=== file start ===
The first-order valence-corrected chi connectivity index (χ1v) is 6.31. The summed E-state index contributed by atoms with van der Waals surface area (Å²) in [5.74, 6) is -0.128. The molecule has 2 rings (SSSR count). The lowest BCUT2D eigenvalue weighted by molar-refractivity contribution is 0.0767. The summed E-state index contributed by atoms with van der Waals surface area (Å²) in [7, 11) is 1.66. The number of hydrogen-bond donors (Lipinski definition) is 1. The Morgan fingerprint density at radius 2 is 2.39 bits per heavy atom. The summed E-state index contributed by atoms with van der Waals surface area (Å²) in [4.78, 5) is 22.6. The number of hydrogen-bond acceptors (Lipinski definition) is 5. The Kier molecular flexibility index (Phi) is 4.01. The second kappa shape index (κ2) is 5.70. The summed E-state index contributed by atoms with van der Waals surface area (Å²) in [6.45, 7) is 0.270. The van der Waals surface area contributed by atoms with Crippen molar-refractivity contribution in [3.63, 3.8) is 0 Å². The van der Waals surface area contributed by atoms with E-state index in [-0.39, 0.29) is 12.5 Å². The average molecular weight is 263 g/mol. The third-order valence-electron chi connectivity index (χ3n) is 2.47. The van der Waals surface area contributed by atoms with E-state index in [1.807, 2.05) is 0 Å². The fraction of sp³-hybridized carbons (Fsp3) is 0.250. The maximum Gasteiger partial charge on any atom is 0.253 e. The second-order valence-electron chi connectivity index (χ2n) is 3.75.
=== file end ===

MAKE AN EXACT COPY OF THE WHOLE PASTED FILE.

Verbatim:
The first-order valence-corrected chi connectivity index (χ1v) is 6.31. The summed E-state index contributed by atoms with van der Waals surface area (Å²) in [5.74, 6) is -0.128. The molecule has 2 rings (SSSR count). The lowest BCUT2D eigenvalue weighted by molar-refractivity contribution is 0.0767. The summed E-state index contributed by atoms with van der Waals surface area (Å²) in [7, 11) is 1.66. The number of hydrogen-bond donors (Lipinski definition) is 1. The Morgan fingerprint density at radius 2 is 2.39 bits per heavy atom. The summed E-state index contributed by atoms with van der Waals surface area (Å²) in [4.78, 5) is 22.6. The number of hydrogen-bond acceptors (Lipinski definition) is 5. The Kier molecular flexibility index (Phi) is 4.01. The second kappa shape index (κ2) is 5.70. The summed E-state index contributed by atoms with van der Waals surface area (Å²) in [6.45, 7) is 0.270. The van der Waals surface area contributed by atoms with Crippen molar-refractivity contribution in [3.63, 3.8) is 0 Å². The van der Waals surface area contributed by atoms with E-state index in [-0.39, 0.29) is 12.5 Å². The average molecular weight is 263 g/mol. The third-order valence-electron chi connectivity index (χ3n) is 2.47. The van der Waals surface area contributed by atoms with E-state index in [1.807, 2.05) is 0 Å². The fraction of sp³-hybridized carbons (Fsp3) is 0.250. The maximum Gasteiger partial charge on any atom is 0.253 e. The second-order valence-electron chi connectivity index (χ2n) is 3.75.